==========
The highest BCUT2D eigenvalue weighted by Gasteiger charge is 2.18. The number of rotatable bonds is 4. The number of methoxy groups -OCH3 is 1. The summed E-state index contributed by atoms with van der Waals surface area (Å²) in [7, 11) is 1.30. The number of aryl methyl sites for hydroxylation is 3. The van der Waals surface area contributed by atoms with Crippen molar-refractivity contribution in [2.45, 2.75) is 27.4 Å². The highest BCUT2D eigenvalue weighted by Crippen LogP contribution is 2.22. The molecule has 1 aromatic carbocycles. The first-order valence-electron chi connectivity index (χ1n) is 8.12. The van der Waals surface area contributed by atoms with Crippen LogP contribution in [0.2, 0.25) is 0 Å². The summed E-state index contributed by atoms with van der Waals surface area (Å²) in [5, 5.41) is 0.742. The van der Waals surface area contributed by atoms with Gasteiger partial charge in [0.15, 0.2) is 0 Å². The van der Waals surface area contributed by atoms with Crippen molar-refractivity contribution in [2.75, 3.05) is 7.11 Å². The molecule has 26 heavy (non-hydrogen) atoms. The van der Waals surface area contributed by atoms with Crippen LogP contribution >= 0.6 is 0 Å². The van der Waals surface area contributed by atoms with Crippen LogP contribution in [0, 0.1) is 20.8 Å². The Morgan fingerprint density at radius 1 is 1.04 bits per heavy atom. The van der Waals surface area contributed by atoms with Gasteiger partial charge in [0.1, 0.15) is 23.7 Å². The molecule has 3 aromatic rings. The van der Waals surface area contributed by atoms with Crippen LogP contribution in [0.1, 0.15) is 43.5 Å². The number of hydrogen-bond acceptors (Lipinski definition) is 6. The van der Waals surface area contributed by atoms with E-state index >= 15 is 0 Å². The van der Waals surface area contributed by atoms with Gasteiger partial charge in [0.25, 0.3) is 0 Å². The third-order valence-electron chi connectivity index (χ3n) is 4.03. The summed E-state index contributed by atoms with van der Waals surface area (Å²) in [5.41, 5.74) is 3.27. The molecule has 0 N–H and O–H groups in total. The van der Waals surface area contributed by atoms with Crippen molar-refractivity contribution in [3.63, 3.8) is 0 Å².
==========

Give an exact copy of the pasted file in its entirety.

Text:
The highest BCUT2D eigenvalue weighted by Gasteiger charge is 2.18. The number of rotatable bonds is 4. The number of methoxy groups -OCH3 is 1. The summed E-state index contributed by atoms with van der Waals surface area (Å²) in [7, 11) is 1.30. The number of aryl methyl sites for hydroxylation is 3. The van der Waals surface area contributed by atoms with Crippen molar-refractivity contribution in [2.45, 2.75) is 27.4 Å². The highest BCUT2D eigenvalue weighted by Crippen LogP contribution is 2.22. The molecule has 1 aromatic carbocycles. The first-order valence-electron chi connectivity index (χ1n) is 8.12. The van der Waals surface area contributed by atoms with Crippen LogP contribution in [0.2, 0.25) is 0 Å². The summed E-state index contributed by atoms with van der Waals surface area (Å²) in [5, 5.41) is 0.742. The van der Waals surface area contributed by atoms with Gasteiger partial charge in [0.15, 0.2) is 0 Å². The van der Waals surface area contributed by atoms with Crippen molar-refractivity contribution in [2.75, 3.05) is 7.11 Å². The molecule has 26 heavy (non-hydrogen) atoms. The van der Waals surface area contributed by atoms with Crippen LogP contribution >= 0.6 is 0 Å². The van der Waals surface area contributed by atoms with Crippen LogP contribution in [0, 0.1) is 20.8 Å². The Morgan fingerprint density at radius 1 is 1.04 bits per heavy atom. The van der Waals surface area contributed by atoms with Gasteiger partial charge in [0.1, 0.15) is 23.7 Å². The molecule has 3 aromatic rings. The van der Waals surface area contributed by atoms with Crippen LogP contribution in [0.1, 0.15) is 43.5 Å². The number of hydrogen-bond acceptors (Lipinski definition) is 6. The van der Waals surface area contributed by atoms with E-state index >= 15 is 0 Å². The van der Waals surface area contributed by atoms with Gasteiger partial charge in [0.25, 0.3) is 0 Å². The third-order valence-electron chi connectivity index (χ3n) is 4.03. The summed E-state index contributed by atoms with van der Waals surface area (Å²) in [5.41, 5.74) is 3.27. The molecule has 0 N–H and O–H groups in total. The van der Waals surface area contributed by atoms with Crippen molar-refractivity contribution in [3.63, 3.8) is 0 Å².